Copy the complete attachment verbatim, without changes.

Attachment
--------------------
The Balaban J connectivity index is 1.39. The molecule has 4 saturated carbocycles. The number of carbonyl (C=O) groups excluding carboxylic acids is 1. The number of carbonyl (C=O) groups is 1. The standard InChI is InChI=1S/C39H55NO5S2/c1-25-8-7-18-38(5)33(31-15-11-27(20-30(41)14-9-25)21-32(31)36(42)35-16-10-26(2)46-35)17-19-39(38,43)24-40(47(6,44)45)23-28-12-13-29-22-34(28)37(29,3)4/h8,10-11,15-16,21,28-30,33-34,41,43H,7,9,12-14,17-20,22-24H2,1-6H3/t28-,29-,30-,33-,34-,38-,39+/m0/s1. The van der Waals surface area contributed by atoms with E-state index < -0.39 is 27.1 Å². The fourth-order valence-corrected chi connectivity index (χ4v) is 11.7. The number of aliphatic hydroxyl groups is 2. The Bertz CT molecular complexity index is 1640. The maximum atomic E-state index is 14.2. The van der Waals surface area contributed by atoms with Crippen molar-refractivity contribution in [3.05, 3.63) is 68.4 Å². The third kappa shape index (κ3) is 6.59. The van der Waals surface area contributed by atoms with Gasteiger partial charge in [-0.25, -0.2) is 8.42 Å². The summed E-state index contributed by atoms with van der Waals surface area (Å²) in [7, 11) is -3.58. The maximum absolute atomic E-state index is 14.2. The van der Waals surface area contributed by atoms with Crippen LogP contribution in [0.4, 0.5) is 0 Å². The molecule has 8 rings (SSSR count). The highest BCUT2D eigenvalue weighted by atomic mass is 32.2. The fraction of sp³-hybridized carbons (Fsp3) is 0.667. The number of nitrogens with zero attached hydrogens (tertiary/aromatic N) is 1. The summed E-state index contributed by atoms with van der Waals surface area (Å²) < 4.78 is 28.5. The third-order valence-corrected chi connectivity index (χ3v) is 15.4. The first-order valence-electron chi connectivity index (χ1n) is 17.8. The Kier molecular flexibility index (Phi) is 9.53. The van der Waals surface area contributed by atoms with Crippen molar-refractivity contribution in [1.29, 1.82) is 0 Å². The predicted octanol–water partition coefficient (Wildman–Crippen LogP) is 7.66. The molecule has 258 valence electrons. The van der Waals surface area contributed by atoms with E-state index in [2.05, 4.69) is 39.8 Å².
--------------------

The Balaban J connectivity index is 1.39. The molecule has 4 saturated carbocycles. The number of carbonyl (C=O) groups excluding carboxylic acids is 1. The number of carbonyl (C=O) groups is 1. The standard InChI is InChI=1S/C39H55NO5S2/c1-25-8-7-18-38(5)33(31-15-11-27(20-30(41)14-9-25)21-32(31)36(42)35-16-10-26(2)46-35)17-19-39(38,43)24-40(47(6,44)45)23-28-12-13-29-22-34(28)37(29,3)4/h8,10-11,15-16,21,28-30,33-34,41,43H,7,9,12-14,17-20,22-24H2,1-6H3/t28-,29-,30-,33-,34-,38-,39+/m0/s1. The van der Waals surface area contributed by atoms with E-state index < -0.39 is 27.1 Å². The fourth-order valence-corrected chi connectivity index (χ4v) is 11.7. The number of aliphatic hydroxyl groups is 2. The Bertz CT molecular complexity index is 1640. The maximum atomic E-state index is 14.2. The van der Waals surface area contributed by atoms with Crippen molar-refractivity contribution in [3.05, 3.63) is 68.4 Å². The third kappa shape index (κ3) is 6.59. The van der Waals surface area contributed by atoms with Gasteiger partial charge in [-0.25, -0.2) is 8.42 Å². The summed E-state index contributed by atoms with van der Waals surface area (Å²) in [7, 11) is -3.58. The maximum absolute atomic E-state index is 14.2. The van der Waals surface area contributed by atoms with Crippen LogP contribution in [0.4, 0.5) is 0 Å². The molecule has 8 rings (SSSR count). The highest BCUT2D eigenvalue weighted by atomic mass is 32.2. The fraction of sp³-hybridized carbons (Fsp3) is 0.667. The number of nitrogens with zero attached hydrogens (tertiary/aromatic N) is 1. The summed E-state index contributed by atoms with van der Waals surface area (Å²) < 4.78 is 28.5. The third-order valence-corrected chi connectivity index (χ3v) is 15.4. The first-order valence-electron chi connectivity index (χ1n) is 17.8. The Kier molecular flexibility index (Phi) is 9.53. The van der Waals surface area contributed by atoms with Crippen molar-refractivity contribution in [1.29, 1.82) is 0 Å². The predicted octanol–water partition coefficient (Wildman–Crippen LogP) is 7.66. The molecule has 258 valence electrons. The van der Waals surface area contributed by atoms with E-state index in [2.05, 4.69) is 39.8 Å².